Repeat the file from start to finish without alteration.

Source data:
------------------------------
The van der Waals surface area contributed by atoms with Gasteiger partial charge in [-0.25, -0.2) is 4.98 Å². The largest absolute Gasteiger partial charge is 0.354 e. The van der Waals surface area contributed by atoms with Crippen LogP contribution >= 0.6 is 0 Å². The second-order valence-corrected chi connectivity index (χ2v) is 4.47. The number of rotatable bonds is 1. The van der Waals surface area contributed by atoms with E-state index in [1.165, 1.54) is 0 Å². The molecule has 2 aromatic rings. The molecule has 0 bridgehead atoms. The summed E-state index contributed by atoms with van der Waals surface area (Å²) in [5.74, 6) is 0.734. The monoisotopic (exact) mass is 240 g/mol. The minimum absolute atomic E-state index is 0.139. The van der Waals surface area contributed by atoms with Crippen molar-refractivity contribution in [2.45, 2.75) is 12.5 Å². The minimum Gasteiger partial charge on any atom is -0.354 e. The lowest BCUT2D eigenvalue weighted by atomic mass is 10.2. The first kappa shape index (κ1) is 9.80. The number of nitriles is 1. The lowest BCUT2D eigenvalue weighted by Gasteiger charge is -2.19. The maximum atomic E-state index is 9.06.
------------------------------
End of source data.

The van der Waals surface area contributed by atoms with Gasteiger partial charge in [-0.25, -0.2) is 4.98 Å². The largest absolute Gasteiger partial charge is 0.354 e. The van der Waals surface area contributed by atoms with Crippen LogP contribution >= 0.6 is 0 Å². The second-order valence-corrected chi connectivity index (χ2v) is 4.47. The number of rotatable bonds is 1. The van der Waals surface area contributed by atoms with E-state index in [1.165, 1.54) is 0 Å². The molecule has 2 aromatic rings. The molecule has 0 bridgehead atoms. The summed E-state index contributed by atoms with van der Waals surface area (Å²) in [5.74, 6) is 0.734. The monoisotopic (exact) mass is 240 g/mol. The minimum absolute atomic E-state index is 0.139. The van der Waals surface area contributed by atoms with Crippen molar-refractivity contribution in [2.45, 2.75) is 12.5 Å². The minimum Gasteiger partial charge on any atom is -0.354 e. The lowest BCUT2D eigenvalue weighted by atomic mass is 10.2. The first kappa shape index (κ1) is 9.80. The number of nitriles is 1. The lowest BCUT2D eigenvalue weighted by Gasteiger charge is -2.19. The maximum atomic E-state index is 9.06.